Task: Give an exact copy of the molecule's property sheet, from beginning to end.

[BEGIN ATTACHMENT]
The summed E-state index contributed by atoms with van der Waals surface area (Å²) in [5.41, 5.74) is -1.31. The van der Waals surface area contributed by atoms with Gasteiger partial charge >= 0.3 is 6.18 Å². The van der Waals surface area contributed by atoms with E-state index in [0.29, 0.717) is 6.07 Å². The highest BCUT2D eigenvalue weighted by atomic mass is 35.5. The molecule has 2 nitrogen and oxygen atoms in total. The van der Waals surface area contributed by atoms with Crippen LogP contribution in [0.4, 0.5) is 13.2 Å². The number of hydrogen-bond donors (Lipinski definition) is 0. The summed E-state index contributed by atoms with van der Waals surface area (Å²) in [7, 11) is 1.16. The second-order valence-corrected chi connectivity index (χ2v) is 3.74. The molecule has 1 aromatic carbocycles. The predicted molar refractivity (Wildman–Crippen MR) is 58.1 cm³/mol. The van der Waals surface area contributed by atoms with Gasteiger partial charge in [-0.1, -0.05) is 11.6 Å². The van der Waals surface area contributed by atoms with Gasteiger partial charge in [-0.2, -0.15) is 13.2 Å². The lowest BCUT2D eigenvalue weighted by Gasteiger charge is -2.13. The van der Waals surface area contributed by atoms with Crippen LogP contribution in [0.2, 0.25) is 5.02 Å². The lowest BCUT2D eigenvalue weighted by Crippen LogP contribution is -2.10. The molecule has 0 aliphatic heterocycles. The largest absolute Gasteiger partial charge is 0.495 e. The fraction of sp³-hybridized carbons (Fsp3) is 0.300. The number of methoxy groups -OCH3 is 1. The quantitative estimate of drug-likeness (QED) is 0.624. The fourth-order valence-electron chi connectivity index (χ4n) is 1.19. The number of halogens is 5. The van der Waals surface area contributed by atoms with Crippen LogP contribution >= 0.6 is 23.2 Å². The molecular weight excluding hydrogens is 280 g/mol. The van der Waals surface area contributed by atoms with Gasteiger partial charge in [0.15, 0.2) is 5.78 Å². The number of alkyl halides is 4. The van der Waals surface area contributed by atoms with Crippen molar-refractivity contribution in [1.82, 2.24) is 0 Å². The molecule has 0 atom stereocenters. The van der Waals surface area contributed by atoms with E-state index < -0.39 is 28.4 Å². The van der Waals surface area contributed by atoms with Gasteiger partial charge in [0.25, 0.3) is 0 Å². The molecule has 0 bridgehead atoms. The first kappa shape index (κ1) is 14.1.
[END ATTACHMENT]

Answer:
The summed E-state index contributed by atoms with van der Waals surface area (Å²) in [5.41, 5.74) is -1.31. The van der Waals surface area contributed by atoms with Gasteiger partial charge >= 0.3 is 6.18 Å². The van der Waals surface area contributed by atoms with E-state index in [0.29, 0.717) is 6.07 Å². The highest BCUT2D eigenvalue weighted by atomic mass is 35.5. The molecule has 2 nitrogen and oxygen atoms in total. The van der Waals surface area contributed by atoms with Crippen LogP contribution in [0.4, 0.5) is 13.2 Å². The number of hydrogen-bond donors (Lipinski definition) is 0. The summed E-state index contributed by atoms with van der Waals surface area (Å²) in [7, 11) is 1.16. The second-order valence-corrected chi connectivity index (χ2v) is 3.74. The molecule has 1 aromatic carbocycles. The predicted molar refractivity (Wildman–Crippen MR) is 58.1 cm³/mol. The van der Waals surface area contributed by atoms with Gasteiger partial charge in [-0.1, -0.05) is 11.6 Å². The van der Waals surface area contributed by atoms with Gasteiger partial charge in [-0.2, -0.15) is 13.2 Å². The lowest BCUT2D eigenvalue weighted by Gasteiger charge is -2.13. The van der Waals surface area contributed by atoms with Crippen LogP contribution in [0.2, 0.25) is 5.02 Å². The lowest BCUT2D eigenvalue weighted by Crippen LogP contribution is -2.10. The molecule has 0 aliphatic heterocycles. The largest absolute Gasteiger partial charge is 0.495 e. The fraction of sp³-hybridized carbons (Fsp3) is 0.300. The number of methoxy groups -OCH3 is 1. The quantitative estimate of drug-likeness (QED) is 0.624. The fourth-order valence-electron chi connectivity index (χ4n) is 1.19. The number of halogens is 5. The van der Waals surface area contributed by atoms with Crippen LogP contribution >= 0.6 is 23.2 Å². The molecular weight excluding hydrogens is 280 g/mol. The van der Waals surface area contributed by atoms with Gasteiger partial charge in [0.15, 0.2) is 5.78 Å². The number of alkyl halides is 4. The van der Waals surface area contributed by atoms with Crippen molar-refractivity contribution in [1.82, 2.24) is 0 Å². The molecule has 0 atom stereocenters. The van der Waals surface area contributed by atoms with E-state index < -0.39 is 28.4 Å². The van der Waals surface area contributed by atoms with Gasteiger partial charge in [0.25, 0.3) is 0 Å². The molecule has 0 bridgehead atoms. The first kappa shape index (κ1) is 14.1.